About 30km from Ca Mau City, U Minh Ha national park is a unique ecotourism destination because it is populated mainly by cajuput trees. It is easy to access to the forest as the asphalt road is smooth and even.
U Minh Ha Forest has suffered heavy destruction during the two Viet Nam Wars from 1945 to 1975, but it survived and continued to revive itself, even following forest fires after the wars. The center of U Minh Ha National Park is Vo Doi, where strong protection is provided for rare and valuable species listed in the Vietnam Red Book. Some of them are snakes, pythons, turtles, deer, wild boars and red-legged otters. Local people have developed several tourist attractions. Mr Tran Trung Quoc’s model is very interesting. In early 2001, he started raising fish, eels, snakes, and turtles, all typical of U Minh Ha. Soon, monkeys and storks came to inhabit his land. He opened the place to tourists.
From the beginning, it was only a small tourist site with several mango trees, plum trees and a few tables where tourists could relax and have a cold drink or something to eat. Now it has become a true tourist destination, including a dozen huts, many fruit trees, well furnished rooms and good amenities. Here, tourists can fish, stroll under fruit-laden trees, listen to bird and enjoy the fragrance of cajuput trees. Mr Le Van Qua attracts tourists with a different model. His land is large, covering 110 hectares. Tourists come here to see animals and flowers unique to the area, especially freshwater animals. They can explore the forest on a paved road and enjoy different dishes such as snake, turtle and eel. When they need a rest they can stay in nice small huts.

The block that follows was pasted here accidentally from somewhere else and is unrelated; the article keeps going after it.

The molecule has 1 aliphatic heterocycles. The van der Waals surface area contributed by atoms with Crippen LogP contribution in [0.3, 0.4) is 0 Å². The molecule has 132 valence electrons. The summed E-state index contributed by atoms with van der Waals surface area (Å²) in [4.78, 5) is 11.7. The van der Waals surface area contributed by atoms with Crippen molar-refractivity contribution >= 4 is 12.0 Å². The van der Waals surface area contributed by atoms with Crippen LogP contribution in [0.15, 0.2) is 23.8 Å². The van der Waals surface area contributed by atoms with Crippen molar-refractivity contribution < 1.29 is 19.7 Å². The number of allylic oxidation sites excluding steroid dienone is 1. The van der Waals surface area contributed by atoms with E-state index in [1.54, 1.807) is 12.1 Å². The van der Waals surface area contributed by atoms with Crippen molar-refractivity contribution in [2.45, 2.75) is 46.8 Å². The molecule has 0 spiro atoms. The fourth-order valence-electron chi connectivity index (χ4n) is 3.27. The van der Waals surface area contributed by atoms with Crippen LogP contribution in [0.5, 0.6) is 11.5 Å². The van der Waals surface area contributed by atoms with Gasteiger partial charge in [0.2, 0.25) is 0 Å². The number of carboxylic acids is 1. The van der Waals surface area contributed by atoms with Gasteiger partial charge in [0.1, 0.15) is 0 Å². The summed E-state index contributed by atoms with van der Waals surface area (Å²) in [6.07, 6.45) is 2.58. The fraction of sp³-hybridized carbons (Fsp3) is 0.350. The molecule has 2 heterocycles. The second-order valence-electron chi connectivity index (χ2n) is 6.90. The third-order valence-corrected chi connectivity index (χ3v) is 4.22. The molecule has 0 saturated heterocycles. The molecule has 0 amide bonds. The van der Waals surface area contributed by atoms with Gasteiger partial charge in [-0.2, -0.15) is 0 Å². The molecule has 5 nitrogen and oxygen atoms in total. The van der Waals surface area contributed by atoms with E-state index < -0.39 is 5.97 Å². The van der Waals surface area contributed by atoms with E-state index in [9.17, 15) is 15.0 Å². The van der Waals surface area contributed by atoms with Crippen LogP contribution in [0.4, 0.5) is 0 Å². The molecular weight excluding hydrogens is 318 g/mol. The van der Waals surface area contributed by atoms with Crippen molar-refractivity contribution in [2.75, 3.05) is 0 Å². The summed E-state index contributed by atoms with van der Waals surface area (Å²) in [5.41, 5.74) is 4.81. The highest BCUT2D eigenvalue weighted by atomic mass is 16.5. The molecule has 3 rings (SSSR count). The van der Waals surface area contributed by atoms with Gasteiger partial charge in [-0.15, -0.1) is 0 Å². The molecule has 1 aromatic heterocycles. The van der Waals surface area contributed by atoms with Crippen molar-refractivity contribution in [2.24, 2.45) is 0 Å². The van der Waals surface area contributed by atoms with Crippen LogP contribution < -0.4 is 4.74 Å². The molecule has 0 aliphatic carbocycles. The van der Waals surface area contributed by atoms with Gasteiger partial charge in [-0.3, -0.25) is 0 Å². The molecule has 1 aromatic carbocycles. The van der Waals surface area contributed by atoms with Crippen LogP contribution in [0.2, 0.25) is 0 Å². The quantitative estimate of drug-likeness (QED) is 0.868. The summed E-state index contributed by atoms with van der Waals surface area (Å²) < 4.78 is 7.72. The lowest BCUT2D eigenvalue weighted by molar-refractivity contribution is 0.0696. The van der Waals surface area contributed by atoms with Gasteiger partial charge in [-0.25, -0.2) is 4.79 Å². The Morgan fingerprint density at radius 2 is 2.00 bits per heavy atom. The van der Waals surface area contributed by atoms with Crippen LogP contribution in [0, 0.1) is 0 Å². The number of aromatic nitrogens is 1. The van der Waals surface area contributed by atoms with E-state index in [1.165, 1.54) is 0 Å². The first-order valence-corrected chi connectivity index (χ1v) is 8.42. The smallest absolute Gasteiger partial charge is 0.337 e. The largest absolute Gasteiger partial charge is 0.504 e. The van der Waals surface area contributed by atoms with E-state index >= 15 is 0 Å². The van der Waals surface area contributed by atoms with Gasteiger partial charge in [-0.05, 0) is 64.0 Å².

Being aware of the tourism potential of U Minh Ha National Park, the local authorities are planning to expand tourist facilities while implementing more measures to protect the natural habitat. At the same time, promotion of the park as an ideal destination for tourism has been intensified. It is hoped that U Minh Ha National Park will soon make itself widely known as a unique ecosystem of cajuput trees for tourists.